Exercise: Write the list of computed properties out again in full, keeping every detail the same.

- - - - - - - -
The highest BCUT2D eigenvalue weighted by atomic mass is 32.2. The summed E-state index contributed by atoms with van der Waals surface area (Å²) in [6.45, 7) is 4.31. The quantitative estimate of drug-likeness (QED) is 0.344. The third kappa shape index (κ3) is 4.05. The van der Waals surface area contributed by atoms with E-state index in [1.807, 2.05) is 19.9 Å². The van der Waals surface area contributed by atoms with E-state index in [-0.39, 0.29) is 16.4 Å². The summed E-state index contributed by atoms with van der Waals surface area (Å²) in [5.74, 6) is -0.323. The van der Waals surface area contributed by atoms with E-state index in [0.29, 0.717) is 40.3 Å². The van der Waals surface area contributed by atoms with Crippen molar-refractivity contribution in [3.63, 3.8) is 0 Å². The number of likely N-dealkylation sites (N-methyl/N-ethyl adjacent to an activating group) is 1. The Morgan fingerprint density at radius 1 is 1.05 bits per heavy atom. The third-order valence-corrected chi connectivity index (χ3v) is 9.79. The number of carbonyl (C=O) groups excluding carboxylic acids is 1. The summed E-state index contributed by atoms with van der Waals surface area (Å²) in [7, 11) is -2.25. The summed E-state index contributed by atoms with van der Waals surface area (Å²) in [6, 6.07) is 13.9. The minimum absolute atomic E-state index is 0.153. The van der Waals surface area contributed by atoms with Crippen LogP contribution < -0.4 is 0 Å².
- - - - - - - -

The highest BCUT2D eigenvalue weighted by atomic mass is 32.2. The summed E-state index contributed by atoms with van der Waals surface area (Å²) in [6.45, 7) is 4.31. The quantitative estimate of drug-likeness (QED) is 0.344. The third kappa shape index (κ3) is 4.05. The van der Waals surface area contributed by atoms with E-state index in [1.807, 2.05) is 19.9 Å². The van der Waals surface area contributed by atoms with E-state index in [-0.39, 0.29) is 16.4 Å². The summed E-state index contributed by atoms with van der Waals surface area (Å²) in [5.74, 6) is -0.323. The van der Waals surface area contributed by atoms with E-state index in [0.29, 0.717) is 40.3 Å². The van der Waals surface area contributed by atoms with Crippen molar-refractivity contribution in [3.63, 3.8) is 0 Å². The number of likely N-dealkylation sites (N-methyl/N-ethyl adjacent to an activating group) is 1. The Morgan fingerprint density at radius 1 is 1.05 bits per heavy atom. The third-order valence-corrected chi connectivity index (χ3v) is 9.79. The number of carbonyl (C=O) groups excluding carboxylic acids is 1. The summed E-state index contributed by atoms with van der Waals surface area (Å²) in [7, 11) is -2.25. The summed E-state index contributed by atoms with van der Waals surface area (Å²) in [6, 6.07) is 13.9. The minimum absolute atomic E-state index is 0.153. The van der Waals surface area contributed by atoms with Crippen LogP contribution < -0.4 is 0 Å².